Finextra Research has collaborated with Deloitte's Richard Walker, HSBC's Mark Williamson and Ciaron Roddy and BBVA's Francisco Maroto amongst others and to produce a detailed report on the future of blockchain technology in financial services: Where is the industry now? Where could it go? How do we get there?
Bitcoin has now experienced its third halving event, which sees the reward for adding new transactions to the blockchain reduce from 12.5 coins to 6.25. There are high hopes that this reduction in supply will lead to another cryptocurrency bull market, the last of which famously saw the price of bitcoin mushroom to nearly $20,000 in December 2017.
Such a surge would differ from that of 2017 in several ways, most notably given the current volatile economic climate as central banks pump huge amounts of money into financial systems to help keep businesses afloat amidst the Covid-19 lockdown. This will bring to the fore the potentials of bitcoin as an inflationary hedge as investors seek exposure to cryptocurrency to balance this risk in their portfolios.
More broadly, however, the wider blockchain industry is altogether more mature than it was in 2017, with financial services firms now exploring the possibilities of distributed ledger technology on numerous fronts.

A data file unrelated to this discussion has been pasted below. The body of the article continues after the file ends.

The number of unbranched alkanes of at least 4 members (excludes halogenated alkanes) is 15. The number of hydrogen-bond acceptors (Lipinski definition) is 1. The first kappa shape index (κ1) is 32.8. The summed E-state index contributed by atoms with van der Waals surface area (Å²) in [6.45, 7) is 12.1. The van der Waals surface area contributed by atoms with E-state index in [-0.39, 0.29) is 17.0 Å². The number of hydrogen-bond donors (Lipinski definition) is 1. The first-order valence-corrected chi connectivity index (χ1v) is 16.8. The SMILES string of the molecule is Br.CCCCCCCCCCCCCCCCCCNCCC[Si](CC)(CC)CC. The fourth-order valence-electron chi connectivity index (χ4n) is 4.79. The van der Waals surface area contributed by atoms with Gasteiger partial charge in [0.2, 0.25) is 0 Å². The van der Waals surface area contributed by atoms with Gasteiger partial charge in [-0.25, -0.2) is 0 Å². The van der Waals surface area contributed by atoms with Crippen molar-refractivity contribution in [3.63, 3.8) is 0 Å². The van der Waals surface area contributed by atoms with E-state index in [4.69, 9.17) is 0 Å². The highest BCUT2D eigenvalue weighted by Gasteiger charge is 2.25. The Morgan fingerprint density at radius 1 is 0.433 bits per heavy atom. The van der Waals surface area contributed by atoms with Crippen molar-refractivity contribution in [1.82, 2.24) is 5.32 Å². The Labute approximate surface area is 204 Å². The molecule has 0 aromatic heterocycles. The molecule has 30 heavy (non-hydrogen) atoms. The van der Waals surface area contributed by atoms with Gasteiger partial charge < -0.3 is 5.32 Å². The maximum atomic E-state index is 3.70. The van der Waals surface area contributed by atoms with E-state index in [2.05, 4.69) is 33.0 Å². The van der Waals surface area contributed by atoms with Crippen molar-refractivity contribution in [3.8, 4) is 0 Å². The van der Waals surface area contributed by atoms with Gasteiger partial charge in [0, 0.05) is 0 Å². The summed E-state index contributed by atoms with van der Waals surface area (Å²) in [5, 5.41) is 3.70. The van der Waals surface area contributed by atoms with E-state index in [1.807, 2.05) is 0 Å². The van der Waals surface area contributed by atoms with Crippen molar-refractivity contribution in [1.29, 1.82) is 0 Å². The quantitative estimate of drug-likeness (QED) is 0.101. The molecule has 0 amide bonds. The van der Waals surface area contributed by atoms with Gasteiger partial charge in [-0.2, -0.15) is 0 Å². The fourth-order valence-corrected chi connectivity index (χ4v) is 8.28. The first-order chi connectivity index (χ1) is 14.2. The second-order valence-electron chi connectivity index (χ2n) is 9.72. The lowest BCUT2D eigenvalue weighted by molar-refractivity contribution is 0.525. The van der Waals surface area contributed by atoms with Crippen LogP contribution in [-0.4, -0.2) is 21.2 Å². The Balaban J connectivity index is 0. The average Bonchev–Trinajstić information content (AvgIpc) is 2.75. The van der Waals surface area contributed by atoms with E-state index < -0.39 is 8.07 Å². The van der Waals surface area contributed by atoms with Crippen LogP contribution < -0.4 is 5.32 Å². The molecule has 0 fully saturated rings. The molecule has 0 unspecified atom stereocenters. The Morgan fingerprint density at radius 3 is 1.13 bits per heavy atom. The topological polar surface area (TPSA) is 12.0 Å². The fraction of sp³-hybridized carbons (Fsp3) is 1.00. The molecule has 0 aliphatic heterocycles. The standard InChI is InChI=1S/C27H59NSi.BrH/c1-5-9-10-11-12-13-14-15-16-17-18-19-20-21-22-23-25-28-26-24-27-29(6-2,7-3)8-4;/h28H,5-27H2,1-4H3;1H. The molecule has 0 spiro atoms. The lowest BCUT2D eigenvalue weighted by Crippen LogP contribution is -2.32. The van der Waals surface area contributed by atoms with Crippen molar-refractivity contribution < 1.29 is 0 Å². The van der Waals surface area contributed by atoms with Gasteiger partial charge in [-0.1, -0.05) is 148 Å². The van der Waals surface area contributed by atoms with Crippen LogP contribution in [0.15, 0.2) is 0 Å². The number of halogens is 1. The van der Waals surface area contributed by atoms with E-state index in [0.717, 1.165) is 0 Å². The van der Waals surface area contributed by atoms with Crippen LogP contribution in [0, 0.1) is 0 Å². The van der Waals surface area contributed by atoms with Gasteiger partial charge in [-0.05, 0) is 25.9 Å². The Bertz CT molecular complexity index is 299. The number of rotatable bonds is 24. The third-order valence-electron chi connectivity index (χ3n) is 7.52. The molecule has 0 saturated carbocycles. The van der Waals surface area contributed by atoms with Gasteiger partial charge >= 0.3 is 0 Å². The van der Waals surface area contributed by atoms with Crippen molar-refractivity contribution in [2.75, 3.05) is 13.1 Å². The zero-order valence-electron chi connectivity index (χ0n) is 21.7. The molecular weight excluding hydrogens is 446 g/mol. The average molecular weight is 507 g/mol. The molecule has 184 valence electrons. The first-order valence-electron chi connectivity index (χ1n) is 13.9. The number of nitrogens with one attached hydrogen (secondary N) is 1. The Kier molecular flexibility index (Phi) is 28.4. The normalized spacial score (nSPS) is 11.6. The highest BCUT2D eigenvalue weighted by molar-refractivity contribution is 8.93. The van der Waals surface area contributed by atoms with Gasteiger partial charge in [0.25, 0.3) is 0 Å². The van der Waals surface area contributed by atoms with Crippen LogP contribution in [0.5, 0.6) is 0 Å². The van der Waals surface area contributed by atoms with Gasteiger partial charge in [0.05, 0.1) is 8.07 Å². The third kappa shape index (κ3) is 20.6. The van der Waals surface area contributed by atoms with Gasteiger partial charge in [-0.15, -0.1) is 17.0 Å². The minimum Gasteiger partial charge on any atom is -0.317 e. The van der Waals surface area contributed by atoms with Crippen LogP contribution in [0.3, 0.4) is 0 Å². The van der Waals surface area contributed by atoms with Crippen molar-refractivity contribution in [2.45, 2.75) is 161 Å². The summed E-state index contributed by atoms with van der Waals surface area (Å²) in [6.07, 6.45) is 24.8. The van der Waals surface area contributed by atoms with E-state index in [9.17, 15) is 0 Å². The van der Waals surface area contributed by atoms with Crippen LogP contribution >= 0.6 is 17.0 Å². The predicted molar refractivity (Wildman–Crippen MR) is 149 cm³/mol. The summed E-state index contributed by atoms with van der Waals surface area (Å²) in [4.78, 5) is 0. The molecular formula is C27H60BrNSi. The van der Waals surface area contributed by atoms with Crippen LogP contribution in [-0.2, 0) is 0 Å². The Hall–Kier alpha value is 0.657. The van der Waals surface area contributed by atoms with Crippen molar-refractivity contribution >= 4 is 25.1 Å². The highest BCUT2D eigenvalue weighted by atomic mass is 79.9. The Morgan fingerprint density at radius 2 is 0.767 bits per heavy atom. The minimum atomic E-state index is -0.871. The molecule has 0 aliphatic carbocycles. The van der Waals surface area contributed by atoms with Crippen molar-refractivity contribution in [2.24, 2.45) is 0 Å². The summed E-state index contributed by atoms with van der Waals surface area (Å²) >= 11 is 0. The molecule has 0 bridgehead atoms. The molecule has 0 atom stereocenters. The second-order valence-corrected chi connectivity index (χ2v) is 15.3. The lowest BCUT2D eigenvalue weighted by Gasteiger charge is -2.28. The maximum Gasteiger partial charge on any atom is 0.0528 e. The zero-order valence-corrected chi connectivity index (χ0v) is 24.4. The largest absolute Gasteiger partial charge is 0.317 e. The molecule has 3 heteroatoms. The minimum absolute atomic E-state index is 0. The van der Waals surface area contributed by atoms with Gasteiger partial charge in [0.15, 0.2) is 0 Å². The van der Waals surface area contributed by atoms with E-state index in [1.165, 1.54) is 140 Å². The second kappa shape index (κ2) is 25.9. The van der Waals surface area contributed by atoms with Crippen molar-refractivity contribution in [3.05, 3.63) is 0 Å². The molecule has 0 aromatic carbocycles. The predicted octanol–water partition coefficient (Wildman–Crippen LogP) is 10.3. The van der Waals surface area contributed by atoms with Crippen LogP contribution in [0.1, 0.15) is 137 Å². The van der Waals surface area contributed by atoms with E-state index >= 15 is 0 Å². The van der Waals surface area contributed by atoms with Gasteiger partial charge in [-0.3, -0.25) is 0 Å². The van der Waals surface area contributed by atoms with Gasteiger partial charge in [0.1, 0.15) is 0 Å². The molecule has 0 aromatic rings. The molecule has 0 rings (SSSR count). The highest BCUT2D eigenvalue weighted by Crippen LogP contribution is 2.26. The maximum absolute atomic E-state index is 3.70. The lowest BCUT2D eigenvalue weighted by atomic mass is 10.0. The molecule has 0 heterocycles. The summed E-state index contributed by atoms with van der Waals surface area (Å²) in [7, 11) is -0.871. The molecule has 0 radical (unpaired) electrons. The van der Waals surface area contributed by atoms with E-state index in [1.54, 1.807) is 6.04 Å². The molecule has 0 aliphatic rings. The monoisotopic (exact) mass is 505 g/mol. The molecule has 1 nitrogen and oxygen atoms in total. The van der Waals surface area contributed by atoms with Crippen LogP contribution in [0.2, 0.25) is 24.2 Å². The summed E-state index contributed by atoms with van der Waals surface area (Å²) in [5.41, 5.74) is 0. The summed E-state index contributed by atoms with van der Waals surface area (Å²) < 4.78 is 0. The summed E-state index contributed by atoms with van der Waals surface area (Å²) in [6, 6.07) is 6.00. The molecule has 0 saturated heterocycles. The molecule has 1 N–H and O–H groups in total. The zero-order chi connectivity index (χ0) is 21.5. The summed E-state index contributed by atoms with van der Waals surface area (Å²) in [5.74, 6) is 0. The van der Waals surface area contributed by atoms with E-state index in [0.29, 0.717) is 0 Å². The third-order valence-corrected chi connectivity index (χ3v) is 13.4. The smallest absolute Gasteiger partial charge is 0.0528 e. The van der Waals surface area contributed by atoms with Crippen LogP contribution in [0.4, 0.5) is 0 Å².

Added to this, technology giants such as Microsoft and IBM have also been launching blockchain-based services, while Facebook brought renewed attention to the world of digital currencies last year with the announcement of its controversial Libra project.
While much criticised at the outset and subsequently watered down to appease regulators, Libra has also triggered discussion around central bank digital currencies (CBDCs) with almost every major central bank announcing their attention to explore the possibilities of these.
Among the numerous benefits to CBDCs, the most oft-repeated is addressing the decline in the use of cash, something which has accelerated this year with more shopping taking place online and bricks-and-mortar retailers ceasing to accept paper money.
According to a recent report by campaign group Positive Money the disappearance of cash would lead to an essential privitisation of money with commercial banks holding an oligopoly over digital money and payment systems.
Such a situation would also prove damaging for the unbanked population, which still totals an estimated 1.7 billion people worldwide. While these people do not have access to the current financial systems due to not being able to prove their identities, they could use digital currencies provided they have a mobile phone and an internet connection.
The role of blockchain in the above developments remains subject to some question and it is likely that there will be much discussion in the finance and technology industries in the near future around this.
Read about these and other use cases for blockchain technology, such as identity and trading, in Finextra's The Future of Blockchain 2020 report. Click here to download.